Three weeks ago, my NaNoWriMo goals were set in a post called, From NYC to Temple Bar. Since then, Syrian refugees, Beirut, Paris, more refugees, and helpless sorrow. Often my goals seem naive and superficial, but never so much as now.
My wish to write isn’t lofty. It’s a need, buried long under layers of responsibility, and like a dormant tulip bulb, finally flowering in a small pocket of soil set free of its layers of leaves.
I’m a genre writer; my words are of love and friendship; of loneliness’s pain and of healing relationships. I am not a journalist or historian, reporting and righting the wrongs of the world. My words do not cut ahead of me as my sword. I’m don’t have courage to fight dragons and demons.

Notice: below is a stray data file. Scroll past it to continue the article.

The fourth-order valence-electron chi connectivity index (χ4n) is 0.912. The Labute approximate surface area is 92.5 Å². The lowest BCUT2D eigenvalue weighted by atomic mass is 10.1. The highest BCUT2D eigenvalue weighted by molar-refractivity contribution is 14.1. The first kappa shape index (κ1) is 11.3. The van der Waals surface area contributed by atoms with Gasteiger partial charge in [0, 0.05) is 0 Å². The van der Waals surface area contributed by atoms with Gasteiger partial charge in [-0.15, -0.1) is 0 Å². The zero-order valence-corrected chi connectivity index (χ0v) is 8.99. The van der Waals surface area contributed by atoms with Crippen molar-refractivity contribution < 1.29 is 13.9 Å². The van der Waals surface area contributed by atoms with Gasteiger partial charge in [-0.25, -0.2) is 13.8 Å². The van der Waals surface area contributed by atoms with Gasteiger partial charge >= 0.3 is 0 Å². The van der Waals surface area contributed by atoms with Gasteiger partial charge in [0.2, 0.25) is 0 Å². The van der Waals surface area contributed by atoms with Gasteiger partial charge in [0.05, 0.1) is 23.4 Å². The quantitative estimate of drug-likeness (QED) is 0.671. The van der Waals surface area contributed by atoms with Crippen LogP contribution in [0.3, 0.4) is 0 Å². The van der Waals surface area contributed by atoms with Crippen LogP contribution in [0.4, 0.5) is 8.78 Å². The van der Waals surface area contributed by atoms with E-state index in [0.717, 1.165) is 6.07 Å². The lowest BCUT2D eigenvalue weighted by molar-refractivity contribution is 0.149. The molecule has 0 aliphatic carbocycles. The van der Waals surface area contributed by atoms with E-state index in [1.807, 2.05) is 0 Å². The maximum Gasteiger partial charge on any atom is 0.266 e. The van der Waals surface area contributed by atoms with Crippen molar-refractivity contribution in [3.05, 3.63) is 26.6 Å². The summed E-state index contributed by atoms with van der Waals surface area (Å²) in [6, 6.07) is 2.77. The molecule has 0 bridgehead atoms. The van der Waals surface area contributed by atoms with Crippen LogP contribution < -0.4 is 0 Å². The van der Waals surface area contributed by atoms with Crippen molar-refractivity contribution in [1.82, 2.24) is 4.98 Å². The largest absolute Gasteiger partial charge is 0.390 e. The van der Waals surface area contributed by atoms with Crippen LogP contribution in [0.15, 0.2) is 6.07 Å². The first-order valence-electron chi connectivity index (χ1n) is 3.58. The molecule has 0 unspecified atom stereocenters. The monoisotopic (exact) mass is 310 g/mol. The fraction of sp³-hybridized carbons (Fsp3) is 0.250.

Though I wish I did. I think.
Last week, amid the world’s chaos, I worked from home, my laptop set up at my kitchen table. It had been raining. Soft sounds of raindrops tiptoed on roof and windows, and my keyboard kept time. Sometime between my last cup of coffee and noon, the beat slowed and stopped and the white sun burned through the gray sky.
Outside my window, a barren tree, moments before black and foreboding, grabbed hold of light. Each minuscule drop of water absorbed, refracted and reflected, until pinpricks of pink, purple, green, lit the tree with tiny, distinct, separate and beautiful, points of color.
And all I can do is pray. I think.